#WinWithHer Campaign to Increase Career Development Opportunities for Women and Girls in Sport
Fifty years after Title IX dramatically increased athletic opportunities for girls and women, athletes are still fighting for equal standing on multiple levels despite how long the landmark legislation has been in effect.
With that work still to do, the USA Basketball Foundation has identified the month of March, Women’s History Month, as a time to bring a new initiative to the forefront: #WinWithHer.
“We really want to be able to provide scholarships for women and girls who have an interest in careers in sport to attend the Women in the Game Conferences and to be a part of other programming geared toward our pillar for championing women,” said Jennifer Lynne Williams, who became the USA Basketball Foundation’s chief development officer in July.
As Williams knows quite well from her own career path, basketball and other sports teach young athletes life skills that easily translate to the business world. While every young hoopster wants to be the next Sue Bird, A’ja Wilson or Chelsea Gray, there are only so many roster spots at the most elite levels.
Most players find themselves pursuing lines of work in other professions. Williams, for example, pursued a career in television after graduating from North Carolina, where she was a four-time letter winner and two-year captain of the women’s basketball team. She then went the administration route and worked in college athletic departments, first on the athletic director path, then onto a fundraising career.
The #WinWithHer campaign seeks to open doors to the girls of today to be the leaders of tomorrow, both on and off the court. That includes attending USA Basketball’s Women in the Game Conference being held in Minneapolis in conjunction with the NCAA Final Four from April 1-3. The foundation is already providing assistance by sponsoring registration fees for high school and college students and young professionals in the Minneapolis area to attend.
“The primary focus is really going to be on providing access and full scholarships for females to attend the Women in the Game Conference,” said Williams, noting that each full scholarship is worth about $1,500 to cover travel, room and board. “This initiative is going to drive our efforts to have people attend the Women in the Game event that's going to take place in September. We really want to be able to have women and girls from all over the country be able to travel to attend that event.”
Currently, each Women in the Game Conference is one day, but Williams would like to see that grow along with continuing to attract big name speakers to tell of their experiences in sports business.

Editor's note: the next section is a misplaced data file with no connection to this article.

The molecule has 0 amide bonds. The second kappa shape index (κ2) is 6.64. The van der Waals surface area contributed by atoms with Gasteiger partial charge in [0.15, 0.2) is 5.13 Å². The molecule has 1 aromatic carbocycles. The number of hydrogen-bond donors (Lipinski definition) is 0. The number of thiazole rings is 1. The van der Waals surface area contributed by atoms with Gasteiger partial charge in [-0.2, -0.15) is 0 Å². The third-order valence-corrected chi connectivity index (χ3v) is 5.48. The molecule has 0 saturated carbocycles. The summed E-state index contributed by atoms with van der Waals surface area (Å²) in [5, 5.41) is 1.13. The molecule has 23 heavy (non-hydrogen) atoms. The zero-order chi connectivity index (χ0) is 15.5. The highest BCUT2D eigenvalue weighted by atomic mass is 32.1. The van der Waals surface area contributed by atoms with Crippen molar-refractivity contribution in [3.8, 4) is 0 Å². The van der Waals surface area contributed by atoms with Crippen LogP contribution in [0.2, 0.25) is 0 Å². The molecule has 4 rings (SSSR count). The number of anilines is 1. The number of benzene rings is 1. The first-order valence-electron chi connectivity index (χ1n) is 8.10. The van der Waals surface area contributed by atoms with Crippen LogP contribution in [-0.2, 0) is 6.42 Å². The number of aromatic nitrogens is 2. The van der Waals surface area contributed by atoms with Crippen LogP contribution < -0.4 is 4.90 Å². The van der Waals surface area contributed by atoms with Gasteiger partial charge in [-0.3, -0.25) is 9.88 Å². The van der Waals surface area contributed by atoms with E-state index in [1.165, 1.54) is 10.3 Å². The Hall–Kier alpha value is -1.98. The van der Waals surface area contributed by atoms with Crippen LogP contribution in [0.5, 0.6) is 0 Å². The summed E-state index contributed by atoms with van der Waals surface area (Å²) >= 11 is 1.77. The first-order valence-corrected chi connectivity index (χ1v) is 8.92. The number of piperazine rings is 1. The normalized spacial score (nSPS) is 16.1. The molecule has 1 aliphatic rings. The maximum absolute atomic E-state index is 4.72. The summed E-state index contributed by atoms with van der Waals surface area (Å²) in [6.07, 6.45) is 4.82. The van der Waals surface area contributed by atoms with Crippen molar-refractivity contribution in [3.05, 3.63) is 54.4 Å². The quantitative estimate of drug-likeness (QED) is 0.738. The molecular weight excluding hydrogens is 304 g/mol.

“Representation matters,” Williams said. “Sometimes you have to see it to believe that you can achieve it. Among women who hold C-suite positions, 94% of them are former athletes. So, to me, it’s a direct correlation for women and girls who need to be made aware of those opportunities that are available. And I think sometimes they only see coaching as an avenue or maybe being an administrator, but they don’t think that you can have a career and be a referee. You can be on the media side, you can be a content creator, you can be a coach in a male sport.”
Williams cited Edniesha Curry as one example. Curry attended the 2018 Women in the Game Conference in Los Angeles. Now an assistant coach with the NBA’s Portland Trail Blazers, she played in the WNBA in 2003 and 2005 before playing for various international teams through 2009. Curry took the coaching route overseas, then became an assistant for the University of Maine women’s basketball team from 2015-17, then the men’s team in 2018, before the Blazers hired her in August.
“You can cross over, but you need to see women in those roles to be able to understand how they achieved success — their path, their journey — and that’s what Women in the Game is trying to do,” Williams said. “We want to enlighten young professionals, high school-aged girls and women who may be looking at changing careers, even those who may be playing pro sports right now who want to look at life after sport, how they get into these careers and the opportunities that are available.”
What all this comes back to is helping to create equity and opportunity in sports, no matter the level.
“Let’s use sport not only to develop skills for how girls perform on the court, but to sharpen those skills that are going to translate into what they do in their respective professional lives as well,” Williams said. “Let’s continue to invest in women, let’s continue to grow this game and let’s continue to educate women on what opportunities are available in sport.”
To donate to the #WinWithHer campaign, click here.
Steve Drumwright is a journalist based in Murrieta, Calif. He is a freelance contributor to USAB.com on behalf of Red Line Editorial, Inc.